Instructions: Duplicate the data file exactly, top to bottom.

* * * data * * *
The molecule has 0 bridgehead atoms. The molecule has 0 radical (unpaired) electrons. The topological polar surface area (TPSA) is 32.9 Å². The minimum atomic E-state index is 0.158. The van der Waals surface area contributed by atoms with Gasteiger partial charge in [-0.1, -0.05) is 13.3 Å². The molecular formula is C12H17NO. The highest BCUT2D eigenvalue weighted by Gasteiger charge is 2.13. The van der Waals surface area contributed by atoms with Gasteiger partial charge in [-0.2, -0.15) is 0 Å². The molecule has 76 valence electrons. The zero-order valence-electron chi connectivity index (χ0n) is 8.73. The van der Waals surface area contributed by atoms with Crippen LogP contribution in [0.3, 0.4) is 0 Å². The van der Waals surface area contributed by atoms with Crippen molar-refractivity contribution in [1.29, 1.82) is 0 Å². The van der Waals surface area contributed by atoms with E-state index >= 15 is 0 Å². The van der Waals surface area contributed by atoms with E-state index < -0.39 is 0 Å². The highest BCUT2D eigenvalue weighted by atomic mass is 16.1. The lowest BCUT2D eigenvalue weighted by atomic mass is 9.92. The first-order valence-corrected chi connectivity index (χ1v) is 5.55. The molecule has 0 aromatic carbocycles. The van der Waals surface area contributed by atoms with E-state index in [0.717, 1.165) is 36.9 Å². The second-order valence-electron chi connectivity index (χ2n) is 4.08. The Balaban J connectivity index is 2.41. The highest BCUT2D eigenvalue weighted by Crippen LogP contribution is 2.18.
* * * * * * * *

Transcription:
The molecule has 0 bridgehead atoms. The molecule has 0 radical (unpaired) electrons. The topological polar surface area (TPSA) is 32.9 Å². The minimum atomic E-state index is 0.158. The van der Waals surface area contributed by atoms with Gasteiger partial charge in [-0.1, -0.05) is 13.3 Å². The molecular formula is C12H17NO. The highest BCUT2D eigenvalue weighted by Gasteiger charge is 2.13. The van der Waals surface area contributed by atoms with Gasteiger partial charge in [-0.2, -0.15) is 0 Å². The molecule has 76 valence electrons. The zero-order valence-electron chi connectivity index (χ0n) is 8.73. The van der Waals surface area contributed by atoms with Crippen LogP contribution in [0.3, 0.4) is 0 Å². The van der Waals surface area contributed by atoms with Crippen molar-refractivity contribution in [1.29, 1.82) is 0 Å². The van der Waals surface area contributed by atoms with E-state index >= 15 is 0 Å². The van der Waals surface area contributed by atoms with E-state index < -0.39 is 0 Å². The highest BCUT2D eigenvalue weighted by atomic mass is 16.1. The lowest BCUT2D eigenvalue weighted by atomic mass is 9.92. The first-order valence-corrected chi connectivity index (χ1v) is 5.55. The molecule has 0 aromatic carbocycles. The van der Waals surface area contributed by atoms with E-state index in [0.717, 1.165) is 36.9 Å². The second-order valence-electron chi connectivity index (χ2n) is 4.08. The Balaban J connectivity index is 2.41. The highest BCUT2D eigenvalue weighted by Crippen LogP contribution is 2.18.